December 10, 2012 at 6:54 pm |
    • Tom, Tom, the Piper's Son

      Oh, because you know, teachers shouldn't expect to be paid more for having experience and earning an advanced degree. They do it for the CHILLREN.

      December 10, 2012 at 6:57 pm |
    • sam

      Plus, most teachers are wimmens, who can't be paid equally anyway.

      December 10, 2012 at 7:09 pm |
    • Tom, Tom, the Piper's Son

      Haha. "Wimmens. They're pizen. They got those wimminly wiles." "What are wimminly wiles?" "Uh, I dunno. But I'm agin 'em."

      December 10, 2012 at 7:11 pm |
    • sam


      December 10, 2012 at 7:17 pm |
  14. Dan

    Mr. Metaxas has done a simple thing: falsely attributed words to another and then criticized him for it. "he must repent of these tactics and must make amends with his opponents, if it's not too late."

    December 10, 2012 at 6:54 pm |
  15. Marcus

    Since most of your "facts" are untrue, it is you that need to repent.

    December 10, 2012 at 6:53 pm |
  16. Next!

    Couldn't CNN find a real Christian to write an article?

    Why did they let this blowhard space to peddle his worthless book?

    December 10, 2012 at 6:53 pm |
  17. Steven

    What a horrid commentary. Given the hijinks of the last election with some of the worst coming from the Rev. Billy Graham abandoning long held principles to advocate for Mitt Romney I think that right wing continues to do itself a disservice by believing it to be better, smarter, more righteous, more religious, more chosen... They've come to believe that there is Republican Christianity and the beliefs of others do not measure up. As a man of faith, I say please stop mixing religion and politics. It is a deadly poison.

    December 10, 2012 at 6:52 pm |
  18. Dwayne

    Where were you Eric when Billy Graham was cherry picking the Bible and telling us to vote only on pro life and gay marriage and ignoring the rest of what the Bible tells us? Where were you when Joel Osteen had the audacity to think that he had the right to sit at the right hand of God and judge Mitt Romney as a Christian by asking him a few questions and saying his answers were "Good enough for me"? Where were you during the Republican primary when Republican after Republican used God to promote themselves and told us that "God told me to run for the presidency"? I guess Chuck Norris and his wife were right about Christians "wandering around in a 1,000 years of darkness". What seems apparent is that self righteous Christians like yourself have started wandering around in darkness long before this election took place.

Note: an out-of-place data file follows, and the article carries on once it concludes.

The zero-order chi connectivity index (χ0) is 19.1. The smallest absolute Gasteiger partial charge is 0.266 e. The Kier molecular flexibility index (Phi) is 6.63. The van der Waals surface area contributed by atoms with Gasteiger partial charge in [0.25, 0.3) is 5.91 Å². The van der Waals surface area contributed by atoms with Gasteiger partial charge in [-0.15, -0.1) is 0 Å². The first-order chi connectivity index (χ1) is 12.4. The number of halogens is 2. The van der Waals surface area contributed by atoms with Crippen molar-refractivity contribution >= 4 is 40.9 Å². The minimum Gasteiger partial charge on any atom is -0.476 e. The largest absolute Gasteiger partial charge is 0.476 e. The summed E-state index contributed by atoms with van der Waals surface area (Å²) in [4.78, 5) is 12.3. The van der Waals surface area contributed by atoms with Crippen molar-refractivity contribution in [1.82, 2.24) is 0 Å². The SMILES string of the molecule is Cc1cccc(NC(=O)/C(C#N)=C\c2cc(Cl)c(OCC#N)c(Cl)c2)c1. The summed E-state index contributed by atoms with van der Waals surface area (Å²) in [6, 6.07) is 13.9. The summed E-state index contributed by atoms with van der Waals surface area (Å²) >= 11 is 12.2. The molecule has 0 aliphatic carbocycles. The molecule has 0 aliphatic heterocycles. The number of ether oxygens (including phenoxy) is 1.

December 10, 2012 at 6:52 pm |
  19. relians

    worthless article.

    December 10, 2012 at 6:49 pm |
  20. e

    Funny how he fails to mention Republicans using lies and distortions for the last decade, including horrendous lies villianizing veterans like John Kerry and Max Cleland.
    He also leaves out that Jesus spoke openly about hoarding of wealth, and was very much against it. He also spoke of helping the poor and providing health care... to things Republicans are openly AGAINST.

    December 10, 2012 at 6:49 pm |
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About this blog

The CNN Belief Blog covers the faith angles of the day's biggest stories, from breaking news to politics to entertainment, fostering a global conversation about the role of religion and belief in readers' lives. It's edited by CNN's Daniel Burke with contributions from Eric Marrapodi and CNN's worldwide news gathering team.